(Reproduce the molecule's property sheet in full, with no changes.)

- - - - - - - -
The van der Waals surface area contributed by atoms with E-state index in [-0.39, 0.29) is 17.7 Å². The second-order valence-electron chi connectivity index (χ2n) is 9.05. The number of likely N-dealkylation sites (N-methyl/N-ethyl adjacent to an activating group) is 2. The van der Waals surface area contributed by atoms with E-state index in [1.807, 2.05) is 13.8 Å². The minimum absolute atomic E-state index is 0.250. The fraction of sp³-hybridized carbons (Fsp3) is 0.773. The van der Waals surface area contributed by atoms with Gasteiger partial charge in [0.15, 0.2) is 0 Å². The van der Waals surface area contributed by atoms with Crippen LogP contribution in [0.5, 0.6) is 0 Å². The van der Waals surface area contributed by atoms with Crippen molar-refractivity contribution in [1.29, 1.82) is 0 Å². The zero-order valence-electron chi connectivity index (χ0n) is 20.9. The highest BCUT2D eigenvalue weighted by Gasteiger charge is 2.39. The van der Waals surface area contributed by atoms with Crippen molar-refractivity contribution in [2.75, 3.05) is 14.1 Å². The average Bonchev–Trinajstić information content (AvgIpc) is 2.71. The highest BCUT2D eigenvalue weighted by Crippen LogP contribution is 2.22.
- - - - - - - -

The van der Waals surface area contributed by atoms with E-state index in [-0.39, 0.29) is 17.7 Å². The second-order valence-electron chi connectivity index (χ2n) is 9.05. The number of likely N-dealkylation sites (N-methyl/N-ethyl adjacent to an activating group) is 2. The van der Waals surface area contributed by atoms with E-state index in [1.807, 2.05) is 13.8 Å². The minimum absolute atomic E-state index is 0.250. The fraction of sp³-hybridized carbons (Fsp3) is 0.773. The van der Waals surface area contributed by atoms with Gasteiger partial charge in [0.15, 0.2) is 0 Å². The van der Waals surface area contributed by atoms with Crippen LogP contribution in [0.5, 0.6) is 0 Å². The van der Waals surface area contributed by atoms with Crippen molar-refractivity contribution in [1.29, 1.82) is 0 Å². The zero-order valence-electron chi connectivity index (χ0n) is 20.9. The highest BCUT2D eigenvalue weighted by Gasteiger charge is 2.39. The van der Waals surface area contributed by atoms with Crippen molar-refractivity contribution in [2.75, 3.05) is 14.1 Å². The average Bonchev–Trinajstić information content (AvgIpc) is 2.71. The highest BCUT2D eigenvalue weighted by Crippen LogP contribution is 2.22.